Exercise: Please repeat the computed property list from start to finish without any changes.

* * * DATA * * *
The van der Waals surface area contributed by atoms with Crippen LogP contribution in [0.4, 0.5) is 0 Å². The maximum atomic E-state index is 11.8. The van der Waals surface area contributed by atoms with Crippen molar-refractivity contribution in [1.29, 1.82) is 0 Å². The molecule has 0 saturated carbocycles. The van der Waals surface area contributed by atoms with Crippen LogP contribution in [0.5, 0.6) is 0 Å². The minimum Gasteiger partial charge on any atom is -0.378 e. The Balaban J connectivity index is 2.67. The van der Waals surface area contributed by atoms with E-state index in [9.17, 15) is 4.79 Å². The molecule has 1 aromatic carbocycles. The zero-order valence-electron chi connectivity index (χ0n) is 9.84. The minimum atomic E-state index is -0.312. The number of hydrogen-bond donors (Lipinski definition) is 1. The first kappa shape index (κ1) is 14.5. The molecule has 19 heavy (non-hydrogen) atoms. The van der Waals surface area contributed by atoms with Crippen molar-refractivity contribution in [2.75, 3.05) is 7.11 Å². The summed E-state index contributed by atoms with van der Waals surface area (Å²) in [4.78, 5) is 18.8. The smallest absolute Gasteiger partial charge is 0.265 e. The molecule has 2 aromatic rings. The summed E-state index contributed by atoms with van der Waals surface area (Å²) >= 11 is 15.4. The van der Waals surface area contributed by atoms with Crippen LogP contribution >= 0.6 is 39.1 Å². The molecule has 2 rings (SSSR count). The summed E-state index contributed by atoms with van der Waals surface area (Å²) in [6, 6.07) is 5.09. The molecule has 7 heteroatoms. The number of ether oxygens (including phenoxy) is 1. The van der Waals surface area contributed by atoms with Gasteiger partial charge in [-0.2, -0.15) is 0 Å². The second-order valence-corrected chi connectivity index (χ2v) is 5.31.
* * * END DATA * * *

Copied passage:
The van der Waals surface area contributed by atoms with Crippen LogP contribution in [0.4, 0.5) is 0 Å². The maximum atomic E-state index is 11.8. The van der Waals surface area contributed by atoms with Crippen molar-refractivity contribution in [1.29, 1.82) is 0 Å². The molecule has 0 saturated carbocycles. The van der Waals surface area contributed by atoms with Crippen LogP contribution in [0.5, 0.6) is 0 Å². The minimum Gasteiger partial charge on any atom is -0.378 e. The Balaban J connectivity index is 2.67. The van der Waals surface area contributed by atoms with E-state index in [9.17, 15) is 4.79 Å². The molecule has 1 aromatic carbocycles. The zero-order valence-electron chi connectivity index (χ0n) is 9.84. The minimum atomic E-state index is -0.312. The number of hydrogen-bond donors (Lipinski definition) is 1. The first kappa shape index (κ1) is 14.5. The molecule has 19 heavy (non-hydrogen) atoms. The van der Waals surface area contributed by atoms with Crippen molar-refractivity contribution in [2.75, 3.05) is 7.11 Å². The summed E-state index contributed by atoms with van der Waals surface area (Å²) in [4.78, 5) is 18.8. The smallest absolute Gasteiger partial charge is 0.265 e. The molecule has 2 aromatic rings. The summed E-state index contributed by atoms with van der Waals surface area (Å²) >= 11 is 15.4. The van der Waals surface area contributed by atoms with Crippen LogP contribution >= 0.6 is 39.1 Å². The molecule has 2 rings (SSSR count). The summed E-state index contributed by atoms with van der Waals surface area (Å²) in [6, 6.07) is 5.09. The molecule has 7 heteroatoms. The number of ether oxygens (including phenoxy) is 1. The van der Waals surface area contributed by atoms with Gasteiger partial charge in [-0.2, -0.15) is 0 Å². The second-order valence-corrected chi connectivity index (χ2v) is 5.31.